Sunday, 20 July 2014

Cambodia Day 4 (Phnom Penh) : Royal Palace + Tuol Sleng Genocide Museum (S-21)

5D4N Cambodia Feb 2014 : Phnom Penh

I realised Cambodia focus greatly on their services line which boosts their tourism sector. Tourists can plan their itinerary and book tuktuk services online before the trip. Convenient! Fast! Good attitude! Helpful! Comes with reasonable prices! *thumbs up* #neighbourcountrypleaselearnok

We booked our driver for around 6 hours today for 3 places: Royal Palace, Toul Sleng Genocide Museum (S-21) and Russian Market including our dessert break at Toto cafe. He quoted us U$15.

Royal Palace

Preah Timeang Tevea Vinicchay : The Throne Hall

The Throne Hall was built in 1866 to serve as the residence for King of Cambodia and as a venue for diplomatic and other official meeting in the past. It was a symbol of the Kingdom. Today, it is served as a place for religious and royal ceremonies (such as royal weddings).

front view

Hor Samrith Phimean also know as the ‘Bronze Palace’

Preah Reach Damnak Chan - currently houses the administrative offices of the Royal Palace.

Silver Pagoda (Wat Preah Keo Morokat - The Temple of Emerald Buddha)

Within the same walled compound, Silver Pagoda sits next to the Royal Palace only separated by a walkway. The floor was laid with solid silver tiles and hence came the name. This is the place where the King and the monks gather for religious topics. Unlike other pagodas, there is no monks live at this pagoda.

Ramayana Frescoes

Silver Pagoda and Royal Palace are separated by this walls that is covered with stunning frescoes painting depicting Reamker stories but is fading away due to neglected care.

Stupa - hemispherical structure containing the ashes of HM King Suramarit and HM Queen Kossomak 

Statue of HM King Norodom Equestrian statue of the King Norodom.

Model of Angkor Wat

Royal Palace and Silver Pagoda
Address: Samdech Sothearos Boulevard, 2 km from Wat Phnom
Admission Price: U$6.50/pax
 Opening hours: Daily 7:30am-11:00am / 2:00pm-5:00pm.

Toul Sleng Genocide Museum (S-21) 

Tuol Sleng (in Khmer) 
"Hill of the Poisonous Trees"

We visited the place where it was known as one of the bloodiest genocide in history happened between 1975 to 1979.

Chronology of Cambodia

Khmer Rouge is the communist party of Kampuchea in Cambodia. After they have won Cambodia Civil War, they have turned Toul Sleng which previously was a high school into a detention/torture/interrogation facility. They have renamed to S-21 which stands for "Security Prison 21". The prisoners were those who against them during the war.

The classrooms were divided up into tiny cells to serve as prison or torture chambers.

The rooms were divided into small cell by brick walls or wooden separators. 

Above were the 10 strict regulation that the prisoners must follow.

Photographs of victims were killed by torture and execution. They even have the display of the instruments used during the interrogation.

Extensive records of stories or confession from victims themselves.

Building was also enclosed in a fishnet of electrified barbed wires to prevent escapes or committing suicide.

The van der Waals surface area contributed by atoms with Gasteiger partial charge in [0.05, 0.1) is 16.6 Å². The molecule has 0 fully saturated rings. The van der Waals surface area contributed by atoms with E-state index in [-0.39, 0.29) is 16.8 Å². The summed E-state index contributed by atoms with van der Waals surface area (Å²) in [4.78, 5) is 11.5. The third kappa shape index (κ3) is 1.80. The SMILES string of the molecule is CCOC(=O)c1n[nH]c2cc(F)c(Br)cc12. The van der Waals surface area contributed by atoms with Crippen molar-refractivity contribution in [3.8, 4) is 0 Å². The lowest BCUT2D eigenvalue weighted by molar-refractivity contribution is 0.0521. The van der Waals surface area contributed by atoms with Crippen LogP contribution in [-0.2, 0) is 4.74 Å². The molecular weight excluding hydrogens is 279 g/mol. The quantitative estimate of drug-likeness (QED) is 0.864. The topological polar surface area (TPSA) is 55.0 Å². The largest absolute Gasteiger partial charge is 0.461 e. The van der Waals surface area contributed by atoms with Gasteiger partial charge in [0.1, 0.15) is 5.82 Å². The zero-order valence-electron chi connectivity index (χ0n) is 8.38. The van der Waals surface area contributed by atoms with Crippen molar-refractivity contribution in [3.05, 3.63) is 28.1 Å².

There was very minimal of sunlight in the rooms/tiny cells. Although there was no awkward smell, the overwhelming negativity magnetic field made us very difficult to breathe.

A rusting iron bedframe in one of the classrooms

This bigger room was used to detaining cadres who were accused of leading the uprising against Khmer Rouge. The windows were paneled with glass to minimize the screaming being heard outside of the facility in times of torture.

A picture on the wall illustrated a tortured victim on the bed with bloodstain on the ground.

Estimated around 17,000 people were imprisoned at Tuol Sleng where the prisoners were repeatedly tortured and coerced into naming family members and close associates who were against the Khmer Rouge. Any disobedient prisoners were suffered to physical torture, such as electric shocks and searing hot metal instruments and hanging, until they confess to the crime they did or did not do.

The illustrated picture shows how this torture tools was being used.

With these kind of inhuman torture, I guess anyone would rather to admit to any crime they did not do than repeatedly being tortured physically and mentally every single day. Even if they conceded, they were still killed after confession. 


Before S-21, this wooden pole was used by students to conduct their exercise. The Khmer Rouge utilized this as one of the interrogation places. The prisoners were tied both hands behind their back using a rope and lift upside down. When they had lost consciousness, their heads were then dipped into the barrel of filthy water. This shocked the prisoners back into consciousness and the interrogators could continued their interrogation.

Unable to take the torture or the unhygienic living condition or being murdered, many had died and were buried within the same compound as the prison. However, soon they ran out of burial spaces, the prisoner and their family were taken to the Choeung Ek extermination centre (Killing Field), fifteen kilometers from Phnom Penh where we were going later in the day.

Heard from other tour guide, there were only twelve survivors out of 17,000 prisoners. These survivors were kept alive because they had skills that the Khmer Rouge deemed to be useful. As of 2011, only three are believe to be still alive. We saw one of the three at the museum promoting books who we did not buy the book. 

Compound is surrounded by rows of corrugated iron fence covered with dense barbed wire.

The former prison – once a school – is a chilling sight. Nobody thought a school would turn into a prison and  finally a graveyard. Today, it serves as a museum, a memorial and a testament to the inhuman act of the Khmer Rouge.

Toul Sleng Genocide Museum (S-21)
Admission: U$3/pax
Open everyday, including holidays 8:00am-5:00pm. 
Address: Corner of Street 113 and Street 350 4.3 km from Wat Phnom

Friday, 11 July 2014

Cambodia Day 3 (Phnom Penh) : Crocodile Sunset Cruise + Dine in the Dark Restaurant

5D4N Cambodia Feb 2014 : Phnom Penh